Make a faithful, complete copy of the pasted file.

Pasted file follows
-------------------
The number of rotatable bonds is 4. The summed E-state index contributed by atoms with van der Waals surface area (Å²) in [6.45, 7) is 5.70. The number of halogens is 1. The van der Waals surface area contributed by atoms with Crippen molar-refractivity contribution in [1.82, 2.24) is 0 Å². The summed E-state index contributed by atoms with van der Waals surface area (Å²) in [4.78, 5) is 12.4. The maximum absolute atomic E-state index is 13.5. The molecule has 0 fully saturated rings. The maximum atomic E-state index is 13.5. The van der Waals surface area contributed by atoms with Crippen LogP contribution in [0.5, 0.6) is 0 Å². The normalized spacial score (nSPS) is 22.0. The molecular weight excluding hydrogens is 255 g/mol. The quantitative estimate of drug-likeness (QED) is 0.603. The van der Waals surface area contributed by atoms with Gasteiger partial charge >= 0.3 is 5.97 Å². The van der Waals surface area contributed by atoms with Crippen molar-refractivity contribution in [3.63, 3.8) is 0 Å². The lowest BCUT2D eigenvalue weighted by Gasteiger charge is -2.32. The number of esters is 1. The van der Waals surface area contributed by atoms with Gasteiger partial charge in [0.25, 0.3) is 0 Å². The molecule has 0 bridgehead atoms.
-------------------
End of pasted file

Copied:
The number of rotatable bonds is 4. The summed E-state index contributed by atoms with van der Waals surface area (Å²) in [6.45, 7) is 5.70. The number of halogens is 1. The van der Waals surface area contributed by atoms with Crippen molar-refractivity contribution in [1.82, 2.24) is 0 Å². The summed E-state index contributed by atoms with van der Waals surface area (Å²) in [4.78, 5) is 12.4. The maximum absolute atomic E-state index is 13.5. The molecule has 0 fully saturated rings. The maximum atomic E-state index is 13.5. The van der Waals surface area contributed by atoms with Crippen LogP contribution in [0.5, 0.6) is 0 Å². The normalized spacial score (nSPS) is 22.0. The molecular weight excluding hydrogens is 255 g/mol. The quantitative estimate of drug-likeness (QED) is 0.603. The van der Waals surface area contributed by atoms with Gasteiger partial charge >= 0.3 is 5.97 Å². The van der Waals surface area contributed by atoms with Crippen molar-refractivity contribution in [3.63, 3.8) is 0 Å². The lowest BCUT2D eigenvalue weighted by Gasteiger charge is -2.32. The number of esters is 1. The van der Waals surface area contributed by atoms with Gasteiger partial charge in [0.25, 0.3) is 0 Å². The molecule has 0 bridgehead atoms.